The homemade counter piled deep with sunglasses, souvenir caps and neatly folded T-shirts may well be George Lucas' last stand.

Like the three dozen other vendors who do business at the foot of the U.S. Capitol, Lucas, a wiry 67-year-old with a sun-baked face, may have to clear out soon. He and the others vow to fight to stay in an area they say is essential to their livelihood.

A bill making its way through Congress would extend the Capitol grounds to include the sidewalks that run along each side of the Capitol's reflecting pool. Currently, 18 vendors set up shop daily on each of the two sidewalks, but the pending legislation would change all that.

Two years ago, when Congress extended the Capitol grounds -- on which vending is illegal -- it mistakenly neglected to include the 13-foot-wide sidewalks that were right under its nose, said Nancy Vitali, a staff member of a House subcommittee on public buildings and grounds.

So the sidewalks remained District of Columbia property, and thus a safe zone for vending.

It clearly was the intent of the law for the vendors to leave," said Vitali. "They found a loophole, that's all."

The new bill, sponsored by Reps. John G. Fary (D-Ill.) and Arlan Stangeland (R-Minn.), passed the House by voice vote Monday and now moves to the Senate. It is designed to correct the oversight and would rid the Capitol area of the vendors.

Some on Capitol Hill say they believe the vendors' carts are unsightly, creating a carnival-like atmosphere in front of one of the world's most important buildings.

Elliott Carroll, executive assistant to Architect of the Capitol George M. White, said the vendors' presence is "not appropriate . . . . The vendors should be elsewhere, not in the foreground of the Capitol."

Vitali said White, who could not be reached for comment, was the committee's only witness during recent hearings on the matter. She said more extensive hearings were held two years ago when the original bill was being written.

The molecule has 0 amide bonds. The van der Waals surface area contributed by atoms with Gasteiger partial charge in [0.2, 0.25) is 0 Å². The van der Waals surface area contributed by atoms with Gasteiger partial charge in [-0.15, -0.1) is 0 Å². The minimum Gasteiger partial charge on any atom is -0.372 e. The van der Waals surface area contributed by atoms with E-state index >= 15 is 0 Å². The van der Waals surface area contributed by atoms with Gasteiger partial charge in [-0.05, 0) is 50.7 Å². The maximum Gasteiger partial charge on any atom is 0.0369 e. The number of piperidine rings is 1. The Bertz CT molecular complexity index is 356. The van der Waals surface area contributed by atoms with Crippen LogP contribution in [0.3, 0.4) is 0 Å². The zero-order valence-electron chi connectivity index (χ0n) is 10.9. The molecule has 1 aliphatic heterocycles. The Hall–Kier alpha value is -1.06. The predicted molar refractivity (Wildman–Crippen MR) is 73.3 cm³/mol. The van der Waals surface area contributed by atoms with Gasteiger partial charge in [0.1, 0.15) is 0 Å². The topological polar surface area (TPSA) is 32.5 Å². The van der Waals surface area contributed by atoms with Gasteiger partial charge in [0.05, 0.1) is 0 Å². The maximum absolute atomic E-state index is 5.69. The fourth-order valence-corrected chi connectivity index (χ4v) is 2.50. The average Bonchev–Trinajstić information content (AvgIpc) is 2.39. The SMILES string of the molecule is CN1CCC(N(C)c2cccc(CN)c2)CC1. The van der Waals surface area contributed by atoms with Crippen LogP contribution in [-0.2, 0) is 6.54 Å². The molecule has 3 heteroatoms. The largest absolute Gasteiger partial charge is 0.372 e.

After the initial expansion of the Capitol grounds, which went into effect last year, vendors simply moved from the affected areas onto the nearby sidewalks, Vitali said. Some were given citations and told to leave, but then Lucas, with the help of an attorney, found the loophole.

"I don't know why they would do this," said Mike Fox, who with his family operates a food and drink stand at the southwest end of the reflecting pool. "The people need us."

Lucas, who started selling Depression ice cream near the Capitol steps in 1934, said there have been vendors in the area for as long as there have been pigeons. It's the way things are and should remain, he said, and besides, there are fewer and fewer lucrative spots left for a vendor to go.

"If they try to move us again, we intend to fight this time," Lucas said. He said he plans to raise money from vendors, hire an attorney and lobby Congress for at least a compromise. One he favors is having the Congress permit the current vendors to keep their spots for life, then allow no others.

"If I have to go, what can I do?" asked Stafford (Cookie) Lowry, who said he has been selling hot dogs and cold drinks near the Capitol for 31 years. "This is my living. I have two young kids at home to support.

"What's wrong with a little free enterprise in front of the Capitol?"